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Barrister - Ian Brownhill

Senior Practice Manager
Andrew Trotter

Practice Group Clerks
Craig Nicholls
Michael Powell 
Drew Platt
James Harte
Daniel Lillis
Marc Forrest-Thomas

Chief Executive & Director of Clerking
Tony McDaid

Tel: +44 (0) 845 210 5555
Fax: +44 (0) 121 606 1501
crime@no5.com

Ian Brownhill - Crime

Ian is an experienced criminal defence practitioner who has practiced in all levels of Courts. Ian was pupil to Louise Sweet QC and Peter Corrigan and is a confident jury advocate. With a busy public law practice, Ian now is relied upon to act in niche areas:

  1. Defending protestors prosecuted for activities related to their freedom of assembly and/or expression.
  2. Providing bespoke criminal defence to professionals and high net worth individuals facing prosecution.
  3. Ancillary orders made by criminal Courts. In particular, SOPOs, ASBOs, ASBIs, Football Banning Orders, appeals with regard to continuing notification on the sex offenders register, bind overs, restraining orders and similar.
  4. High Court / Court of Appeal criminal work. In particular, judicial reviews and application to state the case from the lower Courts. Ian also often appears in High Court contempt cases.

Alongside Ian’s criminal defence practice, Ian is one of No5’s busiest junior regulatory practitioners, his CV in that regard can be found here: [insert regulatory CV] link. Although a busy favourite of private clients and insurer funded clients Ian still does accept some legally aided criminal defence work.

Ian was nominated the Legal Aid Barrister of the year 2015 and is considered a ‘user friendly’ choice of Counsel by both professional and lay clients.

QUALIFICATIONS

BA Hons (Oxon), Jurisprudence, Lincoln College, Oxford.
BVC College of Law

SCHOLARSHIPS

Hardwicke Entrance Scholarship, Lincoln’s Inn
Tancred Student, Lincoln’s Inn
Shelford Scholarship, Lincoln’s Inn


MEMBERSHIPS

Prisoners’ Legal Rights Group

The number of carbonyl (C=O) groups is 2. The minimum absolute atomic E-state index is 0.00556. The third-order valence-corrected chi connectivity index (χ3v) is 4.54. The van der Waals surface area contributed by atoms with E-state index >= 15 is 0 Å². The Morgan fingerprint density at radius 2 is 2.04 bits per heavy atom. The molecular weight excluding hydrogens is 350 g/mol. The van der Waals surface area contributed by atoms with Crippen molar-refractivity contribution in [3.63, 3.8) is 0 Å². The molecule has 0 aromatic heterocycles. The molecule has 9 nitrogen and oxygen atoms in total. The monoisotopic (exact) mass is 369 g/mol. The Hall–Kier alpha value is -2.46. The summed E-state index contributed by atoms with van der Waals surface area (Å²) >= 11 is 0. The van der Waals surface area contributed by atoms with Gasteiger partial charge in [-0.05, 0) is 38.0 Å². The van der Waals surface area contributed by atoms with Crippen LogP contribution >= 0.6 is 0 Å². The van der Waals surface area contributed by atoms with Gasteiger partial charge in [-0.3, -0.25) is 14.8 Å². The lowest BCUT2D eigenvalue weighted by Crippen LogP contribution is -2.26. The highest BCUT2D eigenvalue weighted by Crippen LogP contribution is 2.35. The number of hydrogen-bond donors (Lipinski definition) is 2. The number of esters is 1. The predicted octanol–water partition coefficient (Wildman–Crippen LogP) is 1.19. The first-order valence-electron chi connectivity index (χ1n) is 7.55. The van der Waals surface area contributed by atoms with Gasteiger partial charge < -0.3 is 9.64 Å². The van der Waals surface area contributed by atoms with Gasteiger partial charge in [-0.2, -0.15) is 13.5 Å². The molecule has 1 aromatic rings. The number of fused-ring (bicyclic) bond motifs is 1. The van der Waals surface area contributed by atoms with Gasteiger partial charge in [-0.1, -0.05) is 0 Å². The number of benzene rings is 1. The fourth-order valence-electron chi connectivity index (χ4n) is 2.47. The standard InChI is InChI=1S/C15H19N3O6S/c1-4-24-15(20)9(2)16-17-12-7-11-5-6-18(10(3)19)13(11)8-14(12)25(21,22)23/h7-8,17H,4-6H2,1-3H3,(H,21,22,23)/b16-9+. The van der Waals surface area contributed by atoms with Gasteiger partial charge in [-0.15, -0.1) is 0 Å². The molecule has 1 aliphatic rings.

Amicus ALJ
Association of Regulatory and Disciplinary Lawyers
International Lawyers Network (Avocats Sans Frontières)


NOTABLE CASES

Protest cases

R v Lisa McKenzie. Defending high profile social commentator and LSE academic when charged with criminal damage. Instructed by Hodge, Jones & Allen LLP.

Jukes v DPP [2013] EWHC 195 (Admin). Case stated about the application of section 12 of the Public Order Act 1986 to protestors leaving a procession. Instructed by Bindmans LLP.

The ‘Trafalgar Twelve’ Protestors. Successfully defended a number of members of the Occupy Protest arrested for attempting to set up an encampment in Trafalgar Square. Instructed by Bindmans LLP.

The ‘Royal Exchange’ Protestors. Successfully defended six Occupy Protestors arrested for protesting in and around the Royal Exchange. All were found to have been unlawfully arrested. Instructed by Bindmans LLP

Defending professionals

R v RS, Aylesbury Crown Court. Successfully appealed the battery conviction of a mental health nurse. Court allows the appeal on the basis that police conduct made a fair trial impossible. Instructed by IBB Solicitors

R v DE, Uxbridge Magistrates’ Court. Successfully argued that Court had no jurisdiction to try civilian staff member employed by the United States Air Force. Instructed by The United States Air Force and IBB Solicitors.

R v AM, Basingstoke Magistrates’ Court. Successfully argued that police investigation was so fundamentally flawed that it would be unfair to try Private Security Contractor. Instructed by IBB Solicitors.

Ancillary orders in the criminal court

R. (on the application of Hamill) v Chelmsford Magistrates' Court [2014] EWHC 2799 (Admin); test case as to the approach to be taken when applying to overturn the decision of the police as to notification requirements on the sex offenders’ register.

High Court / Court of Appeal / Committals for contempt

Birmingham CC v T [2016] EWFC B19. Breach of an ASBO. Instructed by McGrath & Co.

R v Nelson (Gary)  [2013] EWCA Crim 30; [2013] 1 Cr. App. R. 30; (2013) 177 J.P. 105; Times, March 8, 2013. The leading case on the difference between assault and battery. Instructed by ABV Solicitors

K v Crown Prosecution Service [2013] EWHC 1678 (Admin); successful argument that DJ gave appearance of bias.

R v Broome (Perry Albert) [2012] EWCA Crim 2879. Appeal as to the correct meaning of ‘important explanatory evidence’ in the context of bad character applications. Instructed by EBR Attridge.